Why Drawing Academy’s Art Competition is democratic
Question from Jean Chang
Dear Drawing Academy Team,
I have been getting your emails for quite some time, and I finally thought I might enter your competition to win the Drawing Academy classes, since to pay the actual cost is impossible for me.
I changed my mind about entering when I saw the manner in which the winners are chosen. It appears that the competition is really a “popularity” contest and not awarded based on unbiased judging by qualified judges.
I’m sure you have plenty of entries and won’t miss mine, but I just thought I would give some feedback on your judging process. I know many of my fellow artists feel the same way.
Thanks for listening
Many thanks for your comment about the Drawing Academy Art Competition.
We are very open and honest by saying upfront that we do not “play favorites” and let public vote for the winners.
This is what democracy really means – letting people decide who should be elected as a president, or a winner in our case.
Any art jury, however professional, would mean only one thing – a closed group of people casting very personal opinions on participants’ entries, thus imposing biased views on artworks and stories.
Can we ask on what basis would you like this competition to be judged, keeping in mind that the prize is Drawing Course memberships?
If the best artists win, they already know how to draw, and the prize would be wasted.
If the worst artists win, then after a couple of cycles it would be a competition for who can submit the worst scribble instead of meaningful drawings.
If judged on the basis of who tells the most compelling story, it would turn into a “my life is worse than yours” competition.
So, if you have any better suggestions, we really would like to hear your proposition.
Also, at our personal discretion, in addition to three winners nominated by the public, we give extra nominations to people whom we think deserve to win the course, however biased they might be:
There are also participants to whom we give the full Academy membership, but we do not publicly announce those nominations.
Such membership giveaways mean more work on our shoulders as we are personally supporting every Academy member, giving artwork critiques, answering art questions, and mentoring our students.
This support for every member (paid or won) is provided for a lifetime, and we give our personal time and money doing so.
Drawing Academy Team
Thank you so much for your very prompt reply to my email.
Your explanation has really opened my eyes to a different viewpoint. When I thought of an “art competition,” I thought of it as choosing who did the best work, using various criteria to decide that, and that is probably a good rationale for most art shows.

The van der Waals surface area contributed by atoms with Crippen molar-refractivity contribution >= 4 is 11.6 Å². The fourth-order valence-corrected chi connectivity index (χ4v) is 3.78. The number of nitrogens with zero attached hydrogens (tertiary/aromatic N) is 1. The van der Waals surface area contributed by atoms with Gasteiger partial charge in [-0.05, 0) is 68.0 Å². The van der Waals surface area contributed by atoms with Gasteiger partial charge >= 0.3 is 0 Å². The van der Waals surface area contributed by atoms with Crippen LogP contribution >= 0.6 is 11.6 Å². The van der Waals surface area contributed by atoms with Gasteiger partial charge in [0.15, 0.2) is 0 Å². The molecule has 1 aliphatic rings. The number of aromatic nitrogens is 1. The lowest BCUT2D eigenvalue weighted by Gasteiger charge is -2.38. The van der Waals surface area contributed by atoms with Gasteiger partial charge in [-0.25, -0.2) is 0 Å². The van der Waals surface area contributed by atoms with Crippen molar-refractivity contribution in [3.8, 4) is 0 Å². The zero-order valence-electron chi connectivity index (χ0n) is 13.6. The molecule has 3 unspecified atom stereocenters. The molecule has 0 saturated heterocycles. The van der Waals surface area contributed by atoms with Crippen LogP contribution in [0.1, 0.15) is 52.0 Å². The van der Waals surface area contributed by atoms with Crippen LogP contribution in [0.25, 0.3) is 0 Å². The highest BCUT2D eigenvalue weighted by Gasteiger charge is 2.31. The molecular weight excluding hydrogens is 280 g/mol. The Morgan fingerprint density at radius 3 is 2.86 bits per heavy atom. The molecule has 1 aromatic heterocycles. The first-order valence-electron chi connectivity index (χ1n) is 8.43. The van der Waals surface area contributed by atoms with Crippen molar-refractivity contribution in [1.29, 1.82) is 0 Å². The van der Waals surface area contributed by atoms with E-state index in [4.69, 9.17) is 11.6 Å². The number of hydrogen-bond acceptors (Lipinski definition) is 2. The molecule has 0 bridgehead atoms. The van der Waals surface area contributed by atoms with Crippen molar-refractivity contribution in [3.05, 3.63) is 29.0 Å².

However, now that I think about it, you are not looking for the “best artist,” but more for someone who would have the potential to become a best artist someday, and then offering teaching to get them there. I hope I’m interpreting this correctly. On that basis, it makes absolutely perfect sense in how you are choosing the winners. I just had never thought of it in that way before.
I know in my own case, I have sold several paintings, and I’m told my portraits are really good, but unfortunately my process for getting there is very hard! My drawing skills are terrible, and I have to rely on measurement after measurement, taking hours, sometimes days, just to get a line drawing. It is here where I am thinking lessons could help me. It is so discouraging when I see my fellow artists turn out paintings in a matter of hours, but mine can take weeks or months. Here is my website so you can see my results. I also do photography, so just click on “ART” at the top menu, then there are submenus for portraits, etc. www.jeanachang.com
Thanks so much for your very clear explanation. I really appreciate your getting back to me so quickly and showing me your thought process for your lessons.
I’m glad Jean Chang had the courage to post her opinion about the competition and her reasons for feeling as she did, and I’m glad the Drawing Academy team took the time to answer and explain their process for choosing winners. While looking at past entries, the thought entered my head that it would be a waste of my time to submit an entry, as I have only been drawing a couple of years (three, to be exact) and that my art work could not compete with what I was looking at. The explanation that memberships are not necessarily given to either the best, nor the worst, artists made perfect sense to me and it encouraged me to look differently at the competition. I know that I have some talent – how much is a matter of anyone’s opinion. I love to draw, but there is so much I don’t know and, without help, I will never know it and will never be able to develop my abilities fully. However, because I live on a limited budget (I’m 65 and retired), the cost of the Drawing Academy course is beyond my means. Otherwise, I would have signed up long ago. My best option is to submit a pencil drawing and let the chips fall. Perhaps lightning will strike and I’ll win a membership.
So thanks to you both for your posts and for setting out the process for choosing winners. It has encouraged me to submit a drawing and hope for the best.
Here’s my portrait drawing: http://drawingacademy.com/portrait-drawing-by-jeanette-barrett
I entered one contest like that before for an ecologically friendly idea competition and it was based on social media likes.
I would now consider entering due to the fact that you also offer the course to people who you feel personally may be someone you would like to offer the course to.
Thank you, Maya